5
$\begingroup$

In several pictures that I have seen of buckminsterfullerene and graphite (such as below), each carbon is bonded to only 3 other carbons, so it only forms 3 covalent bonds. enter image description here enter image description here

I asked my teacher about this and he says that each carbon only make 3 bonds and has a lone pair. These lone pairs are de-localised hence, that is why buckminsterfullerene is able to conduct electricity.

However, I am doubtful about this as how can a lone pair on an atom be de-localised. Would the electrons be in their orbitals, and not be able to freely move around the compound. I try searching the internet for any information, but there is no mention on how many bonds each carbon atoms makes.

I am guessing that there is alternating double bonds between each carbon so that each carbon has 4 bonds. It is these pi bonds which along the compound that makes it a hyper-conjugated compound. This would explain why buckminsterfullerene and graphite are able to conduct electricity. Am I correct?

$\endgroup$
8
$\begingroup$

Have you ever seen a picture of graphite, to begin with? It shares the same feature, i.e., that each carbon is bonded to exactly 3 other carbons. You may call it "alternating double bonds", but this is not quite correct either, because in fact all bonds are equal. Think of it as a resonance structure, much like benzene. This is the reason for graphite conductivity, too.

The idea about that lone pair is plain wrong. Carbon has but 4 valence electrons; once 3 of them are spent for sigma bonds, how could it have a lone pair?

Pure buckminsterfullerene does not conduct electricity (strictly speaking, it is a semiconductor, not a conductor like any metal). Some of its derivatives do, but that's another story.

$\endgroup$
  • 1
    $\begingroup$ Thanks. So, if graphite and buckminsterfullerene both have the same structure, why is only graphite able to conduct electricity, but not buckminsterfullerene? $\endgroup$ – Nanoputian Sep 14 '15 at 7:46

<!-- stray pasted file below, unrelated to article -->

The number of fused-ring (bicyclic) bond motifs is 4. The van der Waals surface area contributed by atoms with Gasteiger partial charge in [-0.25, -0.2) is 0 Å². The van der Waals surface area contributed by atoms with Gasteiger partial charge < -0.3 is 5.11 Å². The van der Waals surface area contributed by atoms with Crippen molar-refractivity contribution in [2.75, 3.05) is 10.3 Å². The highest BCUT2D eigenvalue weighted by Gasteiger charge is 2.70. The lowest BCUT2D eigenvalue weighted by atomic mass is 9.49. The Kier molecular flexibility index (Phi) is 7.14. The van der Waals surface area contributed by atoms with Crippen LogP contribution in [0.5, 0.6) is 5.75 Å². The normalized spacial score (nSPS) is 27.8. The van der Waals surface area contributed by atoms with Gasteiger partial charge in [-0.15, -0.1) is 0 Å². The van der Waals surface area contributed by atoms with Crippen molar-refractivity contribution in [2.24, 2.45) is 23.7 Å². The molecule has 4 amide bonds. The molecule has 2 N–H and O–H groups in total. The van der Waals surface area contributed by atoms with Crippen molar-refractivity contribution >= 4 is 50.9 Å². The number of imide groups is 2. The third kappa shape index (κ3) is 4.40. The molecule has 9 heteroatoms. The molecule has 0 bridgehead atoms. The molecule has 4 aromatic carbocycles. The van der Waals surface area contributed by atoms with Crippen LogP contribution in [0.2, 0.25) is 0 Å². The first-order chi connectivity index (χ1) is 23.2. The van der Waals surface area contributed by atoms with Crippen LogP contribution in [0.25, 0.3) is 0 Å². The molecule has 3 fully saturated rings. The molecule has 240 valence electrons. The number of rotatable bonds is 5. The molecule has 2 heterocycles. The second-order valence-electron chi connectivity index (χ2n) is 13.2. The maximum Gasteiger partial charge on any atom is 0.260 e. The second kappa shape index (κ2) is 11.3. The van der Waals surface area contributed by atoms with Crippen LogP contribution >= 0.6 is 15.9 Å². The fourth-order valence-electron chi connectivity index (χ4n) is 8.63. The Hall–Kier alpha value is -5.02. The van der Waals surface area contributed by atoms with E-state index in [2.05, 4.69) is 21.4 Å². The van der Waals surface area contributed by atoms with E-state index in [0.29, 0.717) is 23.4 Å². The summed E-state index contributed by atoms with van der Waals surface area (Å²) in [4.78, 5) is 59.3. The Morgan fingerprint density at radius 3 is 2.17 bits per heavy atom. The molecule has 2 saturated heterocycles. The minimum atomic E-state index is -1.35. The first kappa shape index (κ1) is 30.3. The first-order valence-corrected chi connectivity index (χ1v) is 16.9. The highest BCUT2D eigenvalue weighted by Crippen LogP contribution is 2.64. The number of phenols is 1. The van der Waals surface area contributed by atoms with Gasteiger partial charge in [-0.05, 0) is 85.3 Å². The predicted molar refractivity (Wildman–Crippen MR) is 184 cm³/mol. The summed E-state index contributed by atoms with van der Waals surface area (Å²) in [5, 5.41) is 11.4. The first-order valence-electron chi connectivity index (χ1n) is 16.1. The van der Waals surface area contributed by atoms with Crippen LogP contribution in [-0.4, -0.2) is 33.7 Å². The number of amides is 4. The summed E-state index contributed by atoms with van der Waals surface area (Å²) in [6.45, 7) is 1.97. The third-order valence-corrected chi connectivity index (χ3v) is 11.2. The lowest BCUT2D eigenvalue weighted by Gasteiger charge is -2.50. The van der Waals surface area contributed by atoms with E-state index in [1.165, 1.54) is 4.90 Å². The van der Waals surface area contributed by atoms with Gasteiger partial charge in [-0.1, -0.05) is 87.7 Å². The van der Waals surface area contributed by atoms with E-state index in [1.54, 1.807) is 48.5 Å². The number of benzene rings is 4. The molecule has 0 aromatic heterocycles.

• 3
    $\begingroup$ Because they don't have the same structure. Look again at that picture of graphite. Look at them layers, they are infinite. It's a huge system of conjugated pi bonds, from one end to another. That's what conducts electricity. With fullerene, it's just a system of such bonds within one molecule. Supposedly it could conduct electricity from one side of molecule to another, but that's about it. $\endgroup$ – Ivan Neretin Sep 14 '15 at 7:55
  • $\begingroup$ Fun fact: Graphite (at least an ideally layered) is only a conductor in two dimensions. $\endgroup$ – Martin - マーチン Sep 14 '15 at 12:36
  • $\begingroup$ Yes, of course. And nanotubes (at least some of them) are 1D conductors. $\endgroup$ – Ivan Neretin Sep 14 '15 at 13:44
  • $\begingroup$ Fun fact: Calculations gave me alternating single and double bonds along the six-membered rings and the five-membered rings of fullerene were exclusively single-bonds. $\endgroup$ – Jan Sep 19 '15 at 17:40

protected by Community Sep 27 '16 at 9:55

Thank you for your interest in this question. Because it has attracted low-quality or spam answers that had to be removed, posting an answer now requires 10 reputation on this site (the association bonus does not count).

Would you like to answer one of these unanswered questions instead?

Not the answer you're looking for? Browse other questions tagged or ask your own question.